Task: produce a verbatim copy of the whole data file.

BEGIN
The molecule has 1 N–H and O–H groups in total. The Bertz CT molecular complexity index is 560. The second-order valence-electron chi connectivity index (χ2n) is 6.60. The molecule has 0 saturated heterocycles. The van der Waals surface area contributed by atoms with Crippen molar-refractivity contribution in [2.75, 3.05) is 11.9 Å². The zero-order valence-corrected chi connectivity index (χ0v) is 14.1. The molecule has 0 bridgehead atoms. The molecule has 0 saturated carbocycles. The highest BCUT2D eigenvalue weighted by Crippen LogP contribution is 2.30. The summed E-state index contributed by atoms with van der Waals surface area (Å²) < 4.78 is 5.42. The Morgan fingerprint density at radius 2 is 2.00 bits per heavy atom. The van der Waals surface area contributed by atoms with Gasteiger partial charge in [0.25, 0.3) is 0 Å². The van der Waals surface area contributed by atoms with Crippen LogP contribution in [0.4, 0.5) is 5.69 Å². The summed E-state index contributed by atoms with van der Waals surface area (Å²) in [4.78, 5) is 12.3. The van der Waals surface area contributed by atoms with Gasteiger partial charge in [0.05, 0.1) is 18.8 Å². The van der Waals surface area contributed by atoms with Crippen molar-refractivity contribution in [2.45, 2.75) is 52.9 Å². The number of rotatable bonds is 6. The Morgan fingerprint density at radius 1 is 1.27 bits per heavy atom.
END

The molecule has 1 N–H and O–H groups in total. The Bertz CT molecular complexity index is 560. The second-order valence-electron chi connectivity index (χ2n) is 6.60. The molecule has 0 saturated heterocycles. The van der Waals surface area contributed by atoms with Crippen molar-refractivity contribution in [2.75, 3.05) is 11.9 Å². The zero-order valence-corrected chi connectivity index (χ0v) is 14.1. The molecule has 0 bridgehead atoms. The molecule has 0 saturated carbocycles. The highest BCUT2D eigenvalue weighted by Crippen LogP contribution is 2.30. The summed E-state index contributed by atoms with van der Waals surface area (Å²) < 4.78 is 5.42. The Morgan fingerprint density at radius 2 is 2.00 bits per heavy atom. The van der Waals surface area contributed by atoms with Gasteiger partial charge in [0.25, 0.3) is 0 Å². The van der Waals surface area contributed by atoms with Crippen LogP contribution in [0.4, 0.5) is 5.69 Å². The summed E-state index contributed by atoms with van der Waals surface area (Å²) in [4.78, 5) is 12.3. The van der Waals surface area contributed by atoms with Gasteiger partial charge in [0.05, 0.1) is 18.8 Å². The van der Waals surface area contributed by atoms with Crippen molar-refractivity contribution in [2.45, 2.75) is 52.9 Å². The number of rotatable bonds is 6. The Morgan fingerprint density at radius 1 is 1.27 bits per heavy atom.